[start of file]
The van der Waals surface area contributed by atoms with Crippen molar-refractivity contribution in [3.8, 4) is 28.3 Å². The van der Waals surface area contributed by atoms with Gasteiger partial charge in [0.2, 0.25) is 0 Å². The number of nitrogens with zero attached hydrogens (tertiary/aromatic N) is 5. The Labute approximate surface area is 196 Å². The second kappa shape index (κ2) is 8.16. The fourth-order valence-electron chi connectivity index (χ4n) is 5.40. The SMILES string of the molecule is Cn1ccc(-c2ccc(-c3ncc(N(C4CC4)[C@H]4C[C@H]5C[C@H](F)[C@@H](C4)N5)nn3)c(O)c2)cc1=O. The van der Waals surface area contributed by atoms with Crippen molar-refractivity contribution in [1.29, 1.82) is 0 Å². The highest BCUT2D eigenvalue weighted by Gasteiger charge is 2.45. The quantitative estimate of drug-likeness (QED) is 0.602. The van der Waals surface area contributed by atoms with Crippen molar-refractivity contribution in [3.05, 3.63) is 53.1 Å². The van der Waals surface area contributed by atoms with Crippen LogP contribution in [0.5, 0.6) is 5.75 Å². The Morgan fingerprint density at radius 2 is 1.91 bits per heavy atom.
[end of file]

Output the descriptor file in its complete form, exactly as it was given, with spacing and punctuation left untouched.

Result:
The van der Waals surface area contributed by atoms with Crippen molar-refractivity contribution in [3.8, 4) is 28.3 Å². The van der Waals surface area contributed by atoms with Gasteiger partial charge in [0.2, 0.25) is 0 Å². The number of nitrogens with zero attached hydrogens (tertiary/aromatic N) is 5. The Labute approximate surface area is 196 Å². The second kappa shape index (κ2) is 8.16. The fourth-order valence-electron chi connectivity index (χ4n) is 5.40. The SMILES string of the molecule is Cn1ccc(-c2ccc(-c3ncc(N(C4CC4)[C@H]4C[C@H]5C[C@H](F)[C@@H](C4)N5)nn3)c(O)c2)cc1=O. The van der Waals surface area contributed by atoms with Crippen molar-refractivity contribution in [1.29, 1.82) is 0 Å². The highest BCUT2D eigenvalue weighted by Gasteiger charge is 2.45. The quantitative estimate of drug-likeness (QED) is 0.602. The van der Waals surface area contributed by atoms with Crippen molar-refractivity contribution in [3.05, 3.63) is 53.1 Å². The van der Waals surface area contributed by atoms with Crippen LogP contribution in [0.5, 0.6) is 5.75 Å². The Morgan fingerprint density at radius 2 is 1.91 bits per heavy atom.